It’s too early to predict with confidence how the government, with its new hard-line Justice Secretary, will respond to this damning and potentially expensive ruling. On the face of it, and if they lose their appeal against it, they will have to reform the release criteria urgently, and avoid the multiplication of further problems in the future by bringing the abolition of future IPPs into effect immediately. Both moves, if they happen, will be both welcome and disgracefully overdue.
It’s also worth recalling that virtually all penal reform bodies, and a few media commentators and bloggers (including this one), have been pointing out for years the sheer nightmarish injustice of the system, one element in which which the European court has now at last condemned. The failure for so long by this government and its Labour predecessors to correct this scandalous injustice seems likely now to cost the UK taxpayers many millions of pounds in compensation to its thousands of victims. Those in all three main parties responsible for this costly, negligent and callous indifference to easily avoidable injustice should now be held to account, in the court of public opinion if not at the Old Bailey.
But on a sadder note, it must also be recognised that by no means all IPPs will be eligible either for compensation or for accelerated release, even if the government loses its appeal. Only those who can show that their release has been significantly delayed by an absence of specific available courses, specifically prescribed as conditions for consideration for release, are likely to have a case for compensation. IPPs who have not yet completed their tariffs are unlikely to qualify for compensation. And it may take a long time before the release criteria to be used by parole boards can be changed to make them more flexible in the way that Kenneth Clarke advocated long ago. Moreover, all these changes will be opposed and obstructed by right-wing Tory MPs and tabloid media commentators who will call them “soft on crime” and another example of European interference in British affairs — even though the European Court of Human Rights has nothing whatever to do with the European Union.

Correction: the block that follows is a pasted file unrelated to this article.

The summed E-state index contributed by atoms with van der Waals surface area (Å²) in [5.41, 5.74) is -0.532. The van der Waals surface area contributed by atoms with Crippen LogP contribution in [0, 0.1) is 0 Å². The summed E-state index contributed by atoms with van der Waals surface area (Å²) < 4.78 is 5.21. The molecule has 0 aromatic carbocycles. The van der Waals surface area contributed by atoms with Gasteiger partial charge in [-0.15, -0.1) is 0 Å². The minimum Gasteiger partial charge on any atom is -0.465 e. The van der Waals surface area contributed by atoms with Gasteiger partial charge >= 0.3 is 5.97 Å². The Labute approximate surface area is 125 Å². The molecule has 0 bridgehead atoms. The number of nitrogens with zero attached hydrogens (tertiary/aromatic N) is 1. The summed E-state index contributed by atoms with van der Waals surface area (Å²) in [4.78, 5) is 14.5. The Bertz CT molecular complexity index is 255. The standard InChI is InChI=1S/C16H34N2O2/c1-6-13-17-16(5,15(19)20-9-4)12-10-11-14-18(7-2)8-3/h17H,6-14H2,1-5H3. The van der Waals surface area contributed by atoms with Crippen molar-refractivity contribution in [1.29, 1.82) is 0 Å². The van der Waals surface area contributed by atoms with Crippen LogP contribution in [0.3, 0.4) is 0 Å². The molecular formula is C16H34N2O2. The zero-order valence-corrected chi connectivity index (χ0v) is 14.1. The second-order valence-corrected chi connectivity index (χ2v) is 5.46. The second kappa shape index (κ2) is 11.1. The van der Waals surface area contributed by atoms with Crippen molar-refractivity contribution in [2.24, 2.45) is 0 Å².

Perhaps most regrettable of all, the European Court has not ruled that the whole concept of indefinite preventive detention after an offender has paid his debt to society by completing his tariff is in breach of the human rights convention, as many of us hoped it would eventually do. The limited scope of the ruling will leave loopholes through which this most right-wing of governments will try to squeeze, even if it loses its appeal. So there’s still much to be done.
Up-date (19 Sept. 2012): Today’s Guardian carries a very useful report on the ECtHR ruling, the government’s lamentable reaction to it, and the justifiably excoriating comments by Frances Crook of the Howard League for Penal Reform and Juliet Lyon of the Prison Reform Trust: the Guardian website version of the report is here, and well worth reading. The new Justice Secretary, Chris Grayling, has confirmed that the government intends to appeal and is considering on what grounds it can do so. Grayling has pointed out (correctly, I’m sorry to say) that the ruling of the European Court does not say that the IPP system as such is unlawful or in breach of the European Convention; nor does it mean that even post-tariff IPP prisoners must or will be released any earlier than would have been the case before the ruling. The government has three months in which to lodge an appeal and has made it clear that it will not pay the compensation awarded by the Court to the three men until and unless all possibilities for appeal have been exhausted.